How is your third party going to demonstrate transparency to you? For example, do they have a client portal which allows you to monitor all activities taken on your behalf?
Does your third party have a documented compliance history? For example, can they demonstrate that they adhere to Fair Debt Collections Practices Act (FDCPA) compliance policies and best practices?
If they are reaching out to your members via call center agents, how have those agents been trained? Does their training include sensitivity training so that they are empathetic to your account holders?
What standards does your third party adhere to for sending email, text and interactive voice recognition (IVR) communications?
What is the third party’s incident response plan?
Are they prepared to manage a security-related incident?
Have they successfully handled incidents in the past?
Related Reading: 6 Questions You Should Ask an Outsourced Collections Partner
A good collections partner should have a compliance program and an information security program in place that demonstrates their thorough knowledge of the business. This means they understand and can mitigate the risks that come with collections communication. They should also have transparent communication with you as the financial institution, so that you are aware of what and how they’re doing.
When vetting your third party collections partner, do your due diligence. Make sure that the use case you’ve decided to engage that third party to perform on your behalf meets your expectations, because, at the end of the day, they’re representing your institution to your consumers.
How important is it to have a full picture of exactly who is communicating with your borrowers?
A lot of times, financial institutions will work with a third party and assume that’s where the line of communication begins and ends. It’s important to know if your third party uses a third party. If you outsource to a third party, and they outsource to someone else, now you have a fourth party in the loop. Does the third party you’re working with enforce your same expectations and standards on their subcontractors?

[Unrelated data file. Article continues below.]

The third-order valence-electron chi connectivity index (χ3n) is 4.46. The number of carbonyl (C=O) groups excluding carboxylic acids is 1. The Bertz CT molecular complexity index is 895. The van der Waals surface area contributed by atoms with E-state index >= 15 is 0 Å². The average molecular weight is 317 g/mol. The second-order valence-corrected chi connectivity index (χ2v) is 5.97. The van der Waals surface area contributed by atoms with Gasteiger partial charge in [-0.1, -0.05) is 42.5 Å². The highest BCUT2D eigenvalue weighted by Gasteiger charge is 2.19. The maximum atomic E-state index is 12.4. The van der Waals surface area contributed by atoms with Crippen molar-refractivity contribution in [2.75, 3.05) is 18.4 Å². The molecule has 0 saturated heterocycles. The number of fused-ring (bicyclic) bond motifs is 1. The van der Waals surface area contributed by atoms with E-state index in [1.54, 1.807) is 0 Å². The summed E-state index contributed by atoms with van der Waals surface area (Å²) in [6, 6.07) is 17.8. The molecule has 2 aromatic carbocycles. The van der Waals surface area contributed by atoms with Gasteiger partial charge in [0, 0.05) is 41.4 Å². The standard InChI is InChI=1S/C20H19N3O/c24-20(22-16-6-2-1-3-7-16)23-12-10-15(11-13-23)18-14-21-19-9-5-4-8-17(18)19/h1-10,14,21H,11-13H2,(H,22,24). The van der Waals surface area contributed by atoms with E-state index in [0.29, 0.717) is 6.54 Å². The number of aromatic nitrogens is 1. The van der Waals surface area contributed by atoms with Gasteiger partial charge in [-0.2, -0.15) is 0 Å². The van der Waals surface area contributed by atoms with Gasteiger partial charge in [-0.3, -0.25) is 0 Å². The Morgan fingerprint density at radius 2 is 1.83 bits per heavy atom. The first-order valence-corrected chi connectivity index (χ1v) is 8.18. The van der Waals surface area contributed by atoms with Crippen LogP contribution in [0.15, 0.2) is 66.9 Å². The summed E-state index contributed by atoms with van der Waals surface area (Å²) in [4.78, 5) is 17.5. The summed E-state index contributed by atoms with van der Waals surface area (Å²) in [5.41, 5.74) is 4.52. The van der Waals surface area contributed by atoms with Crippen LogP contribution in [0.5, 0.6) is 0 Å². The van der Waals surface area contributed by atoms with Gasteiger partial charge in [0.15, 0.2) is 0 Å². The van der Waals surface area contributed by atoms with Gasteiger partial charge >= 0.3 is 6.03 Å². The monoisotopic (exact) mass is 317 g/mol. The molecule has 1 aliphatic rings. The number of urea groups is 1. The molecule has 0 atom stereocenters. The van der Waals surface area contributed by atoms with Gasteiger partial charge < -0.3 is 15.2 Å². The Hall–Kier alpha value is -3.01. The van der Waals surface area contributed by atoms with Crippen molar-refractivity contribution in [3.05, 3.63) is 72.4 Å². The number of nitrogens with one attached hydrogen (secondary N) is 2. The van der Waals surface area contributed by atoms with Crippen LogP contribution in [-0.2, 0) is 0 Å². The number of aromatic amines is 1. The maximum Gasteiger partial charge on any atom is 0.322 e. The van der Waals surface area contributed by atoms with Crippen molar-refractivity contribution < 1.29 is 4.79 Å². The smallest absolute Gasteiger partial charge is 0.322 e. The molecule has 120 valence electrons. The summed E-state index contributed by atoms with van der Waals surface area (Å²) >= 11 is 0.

Any closing thoughts?
Just because you can communicate doesn’t mean you should. You should verify that you can trust any third party you work with to communicate on your behalf.
Vetting vendors is certainly not a quick or easy process. It requires thorough due diligence, but in the end, when you take the time to find the right outsourced collections provider for your institution, it will be well worth the time and effort.
At SWBC, we care about your compliance and security. We’re here to support your financial institution, because we’ve invested the time and resources to make sure that all of our services have a continuity of compliance, information security, and privacy framework that would meet our partners’ standards and live up to expectations of trust.
As SVP of Marketing for the Financial Institution Group, Tony Streeter is responsible for product marketing across all lines of business (predominantly auto and mortgage risk management) geared toward the financial institution market. Over his 30+ year career, Tony has led new product development, Ecommerce platforms, digital marketing, patented various business processes, and has had 20+ articles published across IT, Marketing, Manufacturing, Financial and other topics within industry publications.